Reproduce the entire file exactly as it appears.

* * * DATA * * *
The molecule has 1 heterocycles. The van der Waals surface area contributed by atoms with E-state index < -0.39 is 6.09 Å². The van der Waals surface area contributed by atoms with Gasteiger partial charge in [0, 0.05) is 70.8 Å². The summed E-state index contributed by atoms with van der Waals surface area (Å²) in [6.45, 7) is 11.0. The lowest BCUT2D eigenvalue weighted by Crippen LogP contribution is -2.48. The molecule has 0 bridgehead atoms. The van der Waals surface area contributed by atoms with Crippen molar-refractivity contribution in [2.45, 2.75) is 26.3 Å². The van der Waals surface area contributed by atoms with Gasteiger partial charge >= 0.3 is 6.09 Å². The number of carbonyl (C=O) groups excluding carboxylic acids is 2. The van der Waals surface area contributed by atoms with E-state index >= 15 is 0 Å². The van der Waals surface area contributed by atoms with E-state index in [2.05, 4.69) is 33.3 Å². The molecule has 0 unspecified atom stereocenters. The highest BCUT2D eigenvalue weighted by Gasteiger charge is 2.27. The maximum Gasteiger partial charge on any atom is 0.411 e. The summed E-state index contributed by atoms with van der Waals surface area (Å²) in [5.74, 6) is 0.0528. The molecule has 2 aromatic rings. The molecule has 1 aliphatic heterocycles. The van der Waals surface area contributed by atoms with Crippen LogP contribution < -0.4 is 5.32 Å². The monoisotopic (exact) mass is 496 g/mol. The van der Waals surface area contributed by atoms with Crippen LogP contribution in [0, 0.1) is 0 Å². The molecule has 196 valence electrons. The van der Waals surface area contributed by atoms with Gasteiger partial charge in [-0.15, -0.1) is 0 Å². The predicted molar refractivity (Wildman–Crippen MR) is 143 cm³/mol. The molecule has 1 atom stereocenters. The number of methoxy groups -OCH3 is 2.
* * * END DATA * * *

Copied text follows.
The molecule has 1 heterocycles. The van der Waals surface area contributed by atoms with E-state index < -0.39 is 6.09 Å². The van der Waals surface area contributed by atoms with Gasteiger partial charge in [0, 0.05) is 70.8 Å². The summed E-state index contributed by atoms with van der Waals surface area (Å²) in [6.45, 7) is 11.0. The lowest BCUT2D eigenvalue weighted by Crippen LogP contribution is -2.48. The molecule has 0 bridgehead atoms. The van der Waals surface area contributed by atoms with Crippen molar-refractivity contribution in [2.45, 2.75) is 26.3 Å². The van der Waals surface area contributed by atoms with Gasteiger partial charge >= 0.3 is 6.09 Å². The number of carbonyl (C=O) groups excluding carboxylic acids is 2. The van der Waals surface area contributed by atoms with E-state index >= 15 is 0 Å². The van der Waals surface area contributed by atoms with E-state index in [2.05, 4.69) is 33.3 Å². The molecule has 0 unspecified atom stereocenters. The highest BCUT2D eigenvalue weighted by Gasteiger charge is 2.27. The maximum Gasteiger partial charge on any atom is 0.411 e. The summed E-state index contributed by atoms with van der Waals surface area (Å²) in [5.74, 6) is 0.0528. The molecule has 2 aromatic rings. The molecule has 1 aliphatic heterocycles. The van der Waals surface area contributed by atoms with Crippen LogP contribution < -0.4 is 5.32 Å². The monoisotopic (exact) mass is 496 g/mol. The van der Waals surface area contributed by atoms with Crippen LogP contribution in [0, 0.1) is 0 Å². The molecule has 196 valence electrons. The van der Waals surface area contributed by atoms with Gasteiger partial charge in [-0.15, -0.1) is 0 Å². The predicted molar refractivity (Wildman–Crippen MR) is 143 cm³/mol. The molecule has 1 atom stereocenters. The number of methoxy groups -OCH3 is 2.